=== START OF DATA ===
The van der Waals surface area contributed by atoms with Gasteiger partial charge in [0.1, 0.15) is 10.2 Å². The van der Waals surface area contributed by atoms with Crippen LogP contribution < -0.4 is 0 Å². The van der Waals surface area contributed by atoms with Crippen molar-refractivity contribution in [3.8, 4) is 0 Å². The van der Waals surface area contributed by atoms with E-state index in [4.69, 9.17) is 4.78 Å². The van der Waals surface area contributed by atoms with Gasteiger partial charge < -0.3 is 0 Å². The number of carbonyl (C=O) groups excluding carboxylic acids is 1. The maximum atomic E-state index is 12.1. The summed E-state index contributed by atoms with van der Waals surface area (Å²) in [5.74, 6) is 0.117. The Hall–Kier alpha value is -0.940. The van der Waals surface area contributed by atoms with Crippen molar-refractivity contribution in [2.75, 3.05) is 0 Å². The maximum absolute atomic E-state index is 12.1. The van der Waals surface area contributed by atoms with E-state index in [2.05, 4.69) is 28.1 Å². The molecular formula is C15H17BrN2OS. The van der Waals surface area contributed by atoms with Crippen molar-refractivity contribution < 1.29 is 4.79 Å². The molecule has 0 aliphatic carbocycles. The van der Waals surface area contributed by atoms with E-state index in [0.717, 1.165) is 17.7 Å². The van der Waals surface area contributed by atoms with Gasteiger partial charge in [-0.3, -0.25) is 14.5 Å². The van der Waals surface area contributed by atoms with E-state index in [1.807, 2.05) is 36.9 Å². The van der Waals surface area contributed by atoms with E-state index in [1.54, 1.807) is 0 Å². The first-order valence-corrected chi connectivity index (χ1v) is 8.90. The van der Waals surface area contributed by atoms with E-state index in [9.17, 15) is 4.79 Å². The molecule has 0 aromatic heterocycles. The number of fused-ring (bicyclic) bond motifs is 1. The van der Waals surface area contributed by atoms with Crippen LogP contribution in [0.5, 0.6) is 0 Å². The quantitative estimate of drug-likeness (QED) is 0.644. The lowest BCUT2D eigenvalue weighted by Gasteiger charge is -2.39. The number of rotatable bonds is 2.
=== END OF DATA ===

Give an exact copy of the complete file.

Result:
The van der Waals surface area contributed by atoms with Gasteiger partial charge in [0.1, 0.15) is 10.2 Å². The van der Waals surface area contributed by atoms with Crippen LogP contribution < -0.4 is 0 Å². The van der Waals surface area contributed by atoms with Crippen molar-refractivity contribution in [3.8, 4) is 0 Å². The van der Waals surface area contributed by atoms with E-state index in [4.69, 9.17) is 4.78 Å². The van der Waals surface area contributed by atoms with Gasteiger partial charge < -0.3 is 0 Å². The number of carbonyl (C=O) groups excluding carboxylic acids is 1. The maximum atomic E-state index is 12.1. The summed E-state index contributed by atoms with van der Waals surface area (Å²) in [5.74, 6) is 0.117. The Hall–Kier alpha value is -0.940. The van der Waals surface area contributed by atoms with Crippen molar-refractivity contribution in [2.75, 3.05) is 0 Å². The maximum absolute atomic E-state index is 12.1. The van der Waals surface area contributed by atoms with E-state index in [2.05, 4.69) is 28.1 Å². The molecular formula is C15H17BrN2OS. The van der Waals surface area contributed by atoms with Crippen molar-refractivity contribution < 1.29 is 4.79 Å². The molecule has 0 aliphatic carbocycles. The van der Waals surface area contributed by atoms with E-state index in [0.717, 1.165) is 17.7 Å². The van der Waals surface area contributed by atoms with Gasteiger partial charge in [-0.3, -0.25) is 14.5 Å². The van der Waals surface area contributed by atoms with E-state index in [1.807, 2.05) is 36.9 Å². The van der Waals surface area contributed by atoms with E-state index in [1.54, 1.807) is 0 Å². The first-order valence-corrected chi connectivity index (χ1v) is 8.90. The van der Waals surface area contributed by atoms with E-state index in [9.17, 15) is 4.79 Å². The molecule has 0 aromatic heterocycles. The number of fused-ring (bicyclic) bond motifs is 1. The van der Waals surface area contributed by atoms with Crippen LogP contribution in [0.5, 0.6) is 0 Å². The quantitative estimate of drug-likeness (QED) is 0.644. The lowest BCUT2D eigenvalue weighted by Gasteiger charge is -2.39. The number of rotatable bonds is 2.